Intellectual property is something that results from your creativity and is something that you can legally protect. Some of the most widely protected intellectual property categories include patents, copyrights, and trademarks.
A patent is a right granted to an inventor by a government entity that enables the inventor to exclude others from making, selling, or using the invention for a period of time. In the United States, a patent gives a patent holder exclusive rights for 20 years from the date of filing a patent application. A patent may be a utility patent, a design patent, or a plant patent.
A utility patent is for a machine, a device, a chemical composition, food combinations, a process, software, or other things that have some function, a design patent is for how something looks, and a plant patent is for new and distinct plant varieties. An example of a food patent is shown in the image below. The pictured patent is for the storage of peanut butter and jelly in the same container.
In the food industry, patents may be obtained for improvements to processes and products, such as things that extend shelf life, mass production enhancements, shape alterations, new combinations, flavor, texture, or health improvements, and things that make cooking easier.
After applying for a patent, you should list on your product that you have a patent-pending, and after being granted a patent, you should label your product with your patent number. A patent can protect your product and increase the value of your company. If you fail to patent something that you want to be protected, other people can copy your invention and you cannot stop them.
A copyright is an exclusive right given to the creator of a product to make and sell copies of their work. In the United States, copyright is generally valid for the life of the creator plus 70 years. Copyrights are commonly obtained for music, graphics, written works, creative writing, blogs, art, logos, websites, and software code. As the creator, you own a common law copyright for what you created. You can use the symbol © to indicate that you own the copyright. However, to enforce your copyright, you need to register the copyright with a government entity, such as the United States government. This can be done for a relatively low cost and gives you greater rights than if your copyright is unregistered.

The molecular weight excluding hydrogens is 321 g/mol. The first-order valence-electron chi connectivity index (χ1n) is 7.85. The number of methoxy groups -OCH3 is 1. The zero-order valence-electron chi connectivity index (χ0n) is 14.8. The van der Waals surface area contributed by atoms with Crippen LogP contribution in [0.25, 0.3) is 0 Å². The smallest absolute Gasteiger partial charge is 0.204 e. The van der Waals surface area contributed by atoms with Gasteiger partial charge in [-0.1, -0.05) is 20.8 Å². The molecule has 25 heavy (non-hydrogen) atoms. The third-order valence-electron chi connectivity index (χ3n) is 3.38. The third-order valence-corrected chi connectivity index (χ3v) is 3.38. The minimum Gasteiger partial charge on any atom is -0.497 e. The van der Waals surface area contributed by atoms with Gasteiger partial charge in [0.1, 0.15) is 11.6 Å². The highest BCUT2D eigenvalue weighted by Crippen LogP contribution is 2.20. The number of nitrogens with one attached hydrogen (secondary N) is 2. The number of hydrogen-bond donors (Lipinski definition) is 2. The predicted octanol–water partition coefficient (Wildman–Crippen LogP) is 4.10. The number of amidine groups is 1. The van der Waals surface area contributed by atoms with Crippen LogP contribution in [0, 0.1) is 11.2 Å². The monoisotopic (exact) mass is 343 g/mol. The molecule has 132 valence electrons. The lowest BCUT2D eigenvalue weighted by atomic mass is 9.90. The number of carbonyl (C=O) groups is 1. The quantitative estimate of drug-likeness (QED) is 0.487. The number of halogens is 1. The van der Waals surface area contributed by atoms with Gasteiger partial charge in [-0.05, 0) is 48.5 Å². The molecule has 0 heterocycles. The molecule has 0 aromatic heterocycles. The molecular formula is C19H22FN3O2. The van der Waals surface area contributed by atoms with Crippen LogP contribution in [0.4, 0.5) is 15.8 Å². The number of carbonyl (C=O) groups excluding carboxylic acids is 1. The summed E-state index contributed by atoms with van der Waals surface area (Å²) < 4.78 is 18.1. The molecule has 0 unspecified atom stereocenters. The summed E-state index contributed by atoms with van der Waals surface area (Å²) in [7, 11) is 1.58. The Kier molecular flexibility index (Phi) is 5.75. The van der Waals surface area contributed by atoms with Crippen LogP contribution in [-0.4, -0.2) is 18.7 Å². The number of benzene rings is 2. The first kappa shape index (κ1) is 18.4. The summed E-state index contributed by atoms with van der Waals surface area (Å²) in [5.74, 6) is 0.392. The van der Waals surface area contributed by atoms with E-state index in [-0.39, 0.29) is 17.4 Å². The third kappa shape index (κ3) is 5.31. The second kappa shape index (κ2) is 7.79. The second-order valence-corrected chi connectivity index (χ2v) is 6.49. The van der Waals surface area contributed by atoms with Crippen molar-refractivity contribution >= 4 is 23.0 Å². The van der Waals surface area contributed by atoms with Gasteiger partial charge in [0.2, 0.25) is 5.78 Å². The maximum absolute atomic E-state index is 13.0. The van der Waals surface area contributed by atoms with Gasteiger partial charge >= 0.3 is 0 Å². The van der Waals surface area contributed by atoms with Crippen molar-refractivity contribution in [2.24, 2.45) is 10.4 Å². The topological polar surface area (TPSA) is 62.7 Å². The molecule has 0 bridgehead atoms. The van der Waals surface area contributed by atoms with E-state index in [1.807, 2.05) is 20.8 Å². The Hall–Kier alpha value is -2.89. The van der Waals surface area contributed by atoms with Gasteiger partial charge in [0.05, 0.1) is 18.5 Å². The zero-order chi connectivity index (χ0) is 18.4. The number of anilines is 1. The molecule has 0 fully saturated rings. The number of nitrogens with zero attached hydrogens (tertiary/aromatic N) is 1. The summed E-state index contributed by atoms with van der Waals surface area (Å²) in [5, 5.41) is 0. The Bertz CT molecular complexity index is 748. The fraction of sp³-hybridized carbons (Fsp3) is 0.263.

A trademark is something used to identify a brand or a source of goods or services. Some examples of famous trademarks are shown below. A trademark can be used by anyone without registering the trademark, but your rights may be limited and could be found to infringe on another’s trademark. Without registration, the symbol "TM" can be used to indicate the assertion that a word, image, or sign is being used as your trademark. Registration of your trademark in the United States enables your trademark to be enforced. After you get a trademark registration, the symbol ® is used to show that you have a registered trademark. Trademark registration helps secure your brand from other companies and individuals and helps increase the goodwill of your brand.
About the Author
|With two decades of experience, Kunzler Bean & Adamson helps customers with intellectual property, corporate, and litigation matters. We’ve secured and defended patents for some of the world’s leading brands. We’ve helped our clients resolve the disputes critical to their businesses, large, and small. We’ve helped clients realize more than a billion dollars in economic value. We’ve also never lost sight of how important “&” is.|